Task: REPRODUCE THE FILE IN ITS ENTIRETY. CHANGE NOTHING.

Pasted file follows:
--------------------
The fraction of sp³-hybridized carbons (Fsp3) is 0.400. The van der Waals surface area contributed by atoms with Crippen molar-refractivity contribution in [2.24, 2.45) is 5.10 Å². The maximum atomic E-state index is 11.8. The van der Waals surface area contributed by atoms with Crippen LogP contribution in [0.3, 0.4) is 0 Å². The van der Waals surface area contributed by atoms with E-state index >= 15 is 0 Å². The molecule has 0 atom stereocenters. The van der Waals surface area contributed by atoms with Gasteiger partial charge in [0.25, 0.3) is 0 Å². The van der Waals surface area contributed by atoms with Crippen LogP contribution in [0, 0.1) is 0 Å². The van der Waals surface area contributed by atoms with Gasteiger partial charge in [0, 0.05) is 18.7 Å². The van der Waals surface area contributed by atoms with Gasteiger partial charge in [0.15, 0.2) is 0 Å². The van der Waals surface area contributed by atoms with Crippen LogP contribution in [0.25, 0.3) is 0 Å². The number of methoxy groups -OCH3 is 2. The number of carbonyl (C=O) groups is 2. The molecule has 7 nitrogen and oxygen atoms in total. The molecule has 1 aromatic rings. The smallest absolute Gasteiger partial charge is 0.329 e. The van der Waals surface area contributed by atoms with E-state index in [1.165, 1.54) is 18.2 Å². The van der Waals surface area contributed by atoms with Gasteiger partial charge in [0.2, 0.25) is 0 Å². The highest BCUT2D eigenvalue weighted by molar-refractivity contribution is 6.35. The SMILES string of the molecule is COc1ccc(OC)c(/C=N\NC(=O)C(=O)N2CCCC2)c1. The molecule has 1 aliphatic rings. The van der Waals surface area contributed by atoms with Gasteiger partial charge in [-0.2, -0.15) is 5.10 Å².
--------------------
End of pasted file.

The fraction of sp³-hybridized carbons (Fsp3) is 0.400. The van der Waals surface area contributed by atoms with Crippen molar-refractivity contribution in [2.24, 2.45) is 5.10 Å². The maximum atomic E-state index is 11.8. The van der Waals surface area contributed by atoms with Crippen LogP contribution in [0.3, 0.4) is 0 Å². The van der Waals surface area contributed by atoms with E-state index >= 15 is 0 Å². The molecule has 0 atom stereocenters. The van der Waals surface area contributed by atoms with Gasteiger partial charge in [0.25, 0.3) is 0 Å². The van der Waals surface area contributed by atoms with Crippen LogP contribution in [0, 0.1) is 0 Å². The van der Waals surface area contributed by atoms with Gasteiger partial charge in [0, 0.05) is 18.7 Å². The van der Waals surface area contributed by atoms with Gasteiger partial charge in [0.15, 0.2) is 0 Å². The van der Waals surface area contributed by atoms with Crippen LogP contribution in [0.25, 0.3) is 0 Å². The number of methoxy groups -OCH3 is 2. The number of carbonyl (C=O) groups is 2. The molecule has 7 nitrogen and oxygen atoms in total. The molecule has 1 aromatic rings. The smallest absolute Gasteiger partial charge is 0.329 e. The van der Waals surface area contributed by atoms with E-state index in [1.165, 1.54) is 18.2 Å². The van der Waals surface area contributed by atoms with Gasteiger partial charge in [0.2, 0.25) is 0 Å². The highest BCUT2D eigenvalue weighted by molar-refractivity contribution is 6.35. The SMILES string of the molecule is COc1ccc(OC)c(/C=N\NC(=O)C(=O)N2CCCC2)c1. The molecule has 1 aliphatic rings. The van der Waals surface area contributed by atoms with Gasteiger partial charge in [-0.2, -0.15) is 5.10 Å².